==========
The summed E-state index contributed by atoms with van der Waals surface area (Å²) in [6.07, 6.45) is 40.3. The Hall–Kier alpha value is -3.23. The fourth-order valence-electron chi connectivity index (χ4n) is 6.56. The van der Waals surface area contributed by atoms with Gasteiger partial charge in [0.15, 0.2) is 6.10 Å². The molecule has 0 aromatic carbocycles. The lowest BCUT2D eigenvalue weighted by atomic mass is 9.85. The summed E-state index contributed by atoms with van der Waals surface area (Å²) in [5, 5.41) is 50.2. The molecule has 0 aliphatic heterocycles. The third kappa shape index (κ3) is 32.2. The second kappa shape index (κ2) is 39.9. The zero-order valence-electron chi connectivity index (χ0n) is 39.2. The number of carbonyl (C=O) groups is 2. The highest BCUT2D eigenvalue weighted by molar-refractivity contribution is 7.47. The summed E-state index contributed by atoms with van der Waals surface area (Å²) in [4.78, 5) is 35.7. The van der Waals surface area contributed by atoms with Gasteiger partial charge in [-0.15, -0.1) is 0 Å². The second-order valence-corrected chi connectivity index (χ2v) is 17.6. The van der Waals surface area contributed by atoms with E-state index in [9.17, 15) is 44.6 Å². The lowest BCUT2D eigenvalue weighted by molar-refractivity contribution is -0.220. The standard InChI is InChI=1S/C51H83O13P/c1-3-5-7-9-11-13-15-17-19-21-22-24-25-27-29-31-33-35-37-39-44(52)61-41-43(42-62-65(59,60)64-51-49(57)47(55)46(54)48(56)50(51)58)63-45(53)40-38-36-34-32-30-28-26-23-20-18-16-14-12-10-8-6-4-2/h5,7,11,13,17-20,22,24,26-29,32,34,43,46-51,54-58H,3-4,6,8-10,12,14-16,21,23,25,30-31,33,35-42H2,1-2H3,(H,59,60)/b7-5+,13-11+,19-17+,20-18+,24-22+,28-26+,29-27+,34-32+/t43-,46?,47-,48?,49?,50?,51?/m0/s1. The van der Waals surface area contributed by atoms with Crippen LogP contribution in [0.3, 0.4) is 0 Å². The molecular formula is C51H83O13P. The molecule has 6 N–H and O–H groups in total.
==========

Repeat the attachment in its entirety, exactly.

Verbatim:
The summed E-state index contributed by atoms with van der Waals surface area (Å²) in [6.07, 6.45) is 40.3. The Hall–Kier alpha value is -3.23. The fourth-order valence-electron chi connectivity index (χ4n) is 6.56. The van der Waals surface area contributed by atoms with Gasteiger partial charge in [0.15, 0.2) is 6.10 Å². The molecule has 0 aromatic carbocycles. The lowest BCUT2D eigenvalue weighted by atomic mass is 9.85. The summed E-state index contributed by atoms with van der Waals surface area (Å²) in [5, 5.41) is 50.2. The molecule has 0 aliphatic heterocycles. The third kappa shape index (κ3) is 32.2. The second kappa shape index (κ2) is 39.9. The zero-order valence-electron chi connectivity index (χ0n) is 39.2. The number of carbonyl (C=O) groups is 2. The highest BCUT2D eigenvalue weighted by molar-refractivity contribution is 7.47. The summed E-state index contributed by atoms with van der Waals surface area (Å²) in [4.78, 5) is 35.7. The van der Waals surface area contributed by atoms with Gasteiger partial charge in [-0.15, -0.1) is 0 Å². The second-order valence-corrected chi connectivity index (χ2v) is 17.6. The van der Waals surface area contributed by atoms with E-state index in [9.17, 15) is 44.6 Å². The lowest BCUT2D eigenvalue weighted by molar-refractivity contribution is -0.220. The standard InChI is InChI=1S/C51H83O13P/c1-3-5-7-9-11-13-15-17-19-21-22-24-25-27-29-31-33-35-37-39-44(52)61-41-43(42-62-65(59,60)64-51-49(57)47(55)46(54)48(56)50(51)58)63-45(53)40-38-36-34-32-30-28-26-23-20-18-16-14-12-10-8-6-4-2/h5,7,11,13,17-20,22,24,26-29,32,34,43,46-51,54-58H,3-4,6,8-10,12,14-16,21,23,25,30-31,33,35-42H2,1-2H3,(H,59,60)/b7-5+,13-11+,19-17+,20-18+,24-22+,28-26+,29-27+,34-32+/t43-,46?,47-,48?,49?,50?,51?/m0/s1. The van der Waals surface area contributed by atoms with Crippen LogP contribution in [0.3, 0.4) is 0 Å². The molecular formula is C51H83O13P. The molecule has 6 N–H and O–H groups in total.